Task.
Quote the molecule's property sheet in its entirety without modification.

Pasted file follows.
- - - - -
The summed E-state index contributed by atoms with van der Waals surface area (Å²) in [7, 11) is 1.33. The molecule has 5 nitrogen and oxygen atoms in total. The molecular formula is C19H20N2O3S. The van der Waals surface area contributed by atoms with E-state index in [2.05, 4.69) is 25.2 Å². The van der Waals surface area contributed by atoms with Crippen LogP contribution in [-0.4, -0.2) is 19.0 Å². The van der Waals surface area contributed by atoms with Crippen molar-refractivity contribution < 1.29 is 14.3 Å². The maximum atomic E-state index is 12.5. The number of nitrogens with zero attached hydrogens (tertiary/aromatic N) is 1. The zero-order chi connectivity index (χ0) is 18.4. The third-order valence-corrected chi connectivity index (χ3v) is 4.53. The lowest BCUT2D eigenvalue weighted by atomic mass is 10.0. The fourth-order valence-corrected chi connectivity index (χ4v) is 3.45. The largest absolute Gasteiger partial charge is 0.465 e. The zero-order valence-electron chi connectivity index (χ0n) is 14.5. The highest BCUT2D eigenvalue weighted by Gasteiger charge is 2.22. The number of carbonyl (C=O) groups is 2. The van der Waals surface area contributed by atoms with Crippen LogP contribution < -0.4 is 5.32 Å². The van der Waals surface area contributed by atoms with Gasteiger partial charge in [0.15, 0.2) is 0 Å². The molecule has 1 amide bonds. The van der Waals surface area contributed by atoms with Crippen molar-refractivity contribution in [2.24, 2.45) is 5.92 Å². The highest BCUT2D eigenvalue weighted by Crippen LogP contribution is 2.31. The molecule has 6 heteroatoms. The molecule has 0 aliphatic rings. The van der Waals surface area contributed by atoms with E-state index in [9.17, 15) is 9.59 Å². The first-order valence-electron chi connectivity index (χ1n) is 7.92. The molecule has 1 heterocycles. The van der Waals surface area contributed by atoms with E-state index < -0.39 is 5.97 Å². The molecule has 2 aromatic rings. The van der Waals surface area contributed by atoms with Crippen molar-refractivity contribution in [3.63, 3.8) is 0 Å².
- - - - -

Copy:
The summed E-state index contributed by atoms with van der Waals surface area (Å²) in [7, 11) is 1.33. The molecule has 5 nitrogen and oxygen atoms in total. The molecular formula is C19H20N2O3S. The van der Waals surface area contributed by atoms with E-state index in [2.05, 4.69) is 25.2 Å². The van der Waals surface area contributed by atoms with Crippen LogP contribution in [-0.4, -0.2) is 19.0 Å². The van der Waals surface area contributed by atoms with Crippen molar-refractivity contribution < 1.29 is 14.3 Å². The maximum atomic E-state index is 12.5. The number of nitrogens with zero attached hydrogens (tertiary/aromatic N) is 1. The zero-order chi connectivity index (χ0) is 18.4. The third-order valence-corrected chi connectivity index (χ3v) is 4.53. The lowest BCUT2D eigenvalue weighted by atomic mass is 10.0. The fourth-order valence-corrected chi connectivity index (χ4v) is 3.45. The largest absolute Gasteiger partial charge is 0.465 e. The zero-order valence-electron chi connectivity index (χ0n) is 14.5. The highest BCUT2D eigenvalue weighted by Gasteiger charge is 2.22. The number of carbonyl (C=O) groups is 2. The van der Waals surface area contributed by atoms with Crippen LogP contribution < -0.4 is 5.32 Å². The van der Waals surface area contributed by atoms with Gasteiger partial charge in [0.15, 0.2) is 0 Å². The molecule has 1 amide bonds. The van der Waals surface area contributed by atoms with Crippen molar-refractivity contribution in [2.24, 2.45) is 5.92 Å². The highest BCUT2D eigenvalue weighted by Crippen LogP contribution is 2.31. The molecule has 6 heteroatoms. The molecule has 0 aliphatic rings. The van der Waals surface area contributed by atoms with E-state index in [9.17, 15) is 9.59 Å². The first-order valence-electron chi connectivity index (χ1n) is 7.92. The molecule has 1 heterocycles. The van der Waals surface area contributed by atoms with E-state index < -0.39 is 5.97 Å². The molecule has 2 aromatic rings. The van der Waals surface area contributed by atoms with Crippen molar-refractivity contribution in [3.63, 3.8) is 0 Å².